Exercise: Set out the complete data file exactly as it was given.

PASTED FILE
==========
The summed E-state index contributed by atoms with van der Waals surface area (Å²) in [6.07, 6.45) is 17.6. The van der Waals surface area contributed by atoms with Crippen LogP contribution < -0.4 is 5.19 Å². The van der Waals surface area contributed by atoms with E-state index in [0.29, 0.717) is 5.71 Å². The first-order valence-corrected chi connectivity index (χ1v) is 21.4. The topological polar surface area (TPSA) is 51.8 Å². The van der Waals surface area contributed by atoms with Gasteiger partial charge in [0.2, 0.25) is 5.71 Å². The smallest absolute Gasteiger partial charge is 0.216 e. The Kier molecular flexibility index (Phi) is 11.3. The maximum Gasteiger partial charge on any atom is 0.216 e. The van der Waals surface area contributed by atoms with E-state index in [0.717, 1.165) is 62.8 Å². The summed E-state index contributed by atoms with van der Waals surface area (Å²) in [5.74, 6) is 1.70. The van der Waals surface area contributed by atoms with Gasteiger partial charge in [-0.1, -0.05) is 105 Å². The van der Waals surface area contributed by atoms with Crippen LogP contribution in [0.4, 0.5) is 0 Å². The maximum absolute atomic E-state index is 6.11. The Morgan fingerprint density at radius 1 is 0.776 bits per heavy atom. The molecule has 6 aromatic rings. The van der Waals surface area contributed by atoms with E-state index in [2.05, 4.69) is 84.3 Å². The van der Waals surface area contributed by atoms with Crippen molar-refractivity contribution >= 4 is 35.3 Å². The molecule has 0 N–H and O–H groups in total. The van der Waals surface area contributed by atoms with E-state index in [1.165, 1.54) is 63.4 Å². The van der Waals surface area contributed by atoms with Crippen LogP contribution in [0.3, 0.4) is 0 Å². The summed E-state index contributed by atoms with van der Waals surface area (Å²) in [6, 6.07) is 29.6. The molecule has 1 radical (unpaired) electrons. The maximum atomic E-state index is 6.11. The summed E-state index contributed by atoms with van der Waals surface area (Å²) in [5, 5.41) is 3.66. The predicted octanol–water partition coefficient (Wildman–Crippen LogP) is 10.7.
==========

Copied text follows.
The summed E-state index contributed by atoms with van der Waals surface area (Å²) in [6.07, 6.45) is 17.6. The van der Waals surface area contributed by atoms with Crippen LogP contribution < -0.4 is 5.19 Å². The van der Waals surface area contributed by atoms with E-state index in [0.29, 0.717) is 5.71 Å². The first-order valence-corrected chi connectivity index (χ1v) is 21.4. The topological polar surface area (TPSA) is 51.8 Å². The van der Waals surface area contributed by atoms with Gasteiger partial charge in [0.2, 0.25) is 5.71 Å². The smallest absolute Gasteiger partial charge is 0.216 e. The Kier molecular flexibility index (Phi) is 11.3. The maximum Gasteiger partial charge on any atom is 0.216 e. The van der Waals surface area contributed by atoms with E-state index in [0.717, 1.165) is 62.8 Å². The summed E-state index contributed by atoms with van der Waals surface area (Å²) in [5.74, 6) is 1.70. The van der Waals surface area contributed by atoms with Gasteiger partial charge in [-0.1, -0.05) is 105 Å². The van der Waals surface area contributed by atoms with Crippen LogP contribution in [0.4, 0.5) is 0 Å². The maximum absolute atomic E-state index is 6.11. The Morgan fingerprint density at radius 1 is 0.776 bits per heavy atom. The molecule has 6 aromatic rings. The van der Waals surface area contributed by atoms with E-state index in [2.05, 4.69) is 84.3 Å². The van der Waals surface area contributed by atoms with Crippen molar-refractivity contribution >= 4 is 35.3 Å². The molecule has 0 N–H and O–H groups in total. The van der Waals surface area contributed by atoms with E-state index in [1.165, 1.54) is 63.4 Å². The van der Waals surface area contributed by atoms with Crippen LogP contribution in [0.3, 0.4) is 0 Å². The summed E-state index contributed by atoms with van der Waals surface area (Å²) in [6, 6.07) is 29.6. The molecule has 1 radical (unpaired) electrons. The maximum atomic E-state index is 6.11. The summed E-state index contributed by atoms with van der Waals surface area (Å²) in [5, 5.41) is 3.66. The predicted octanol–water partition coefficient (Wildman–Crippen LogP) is 10.7.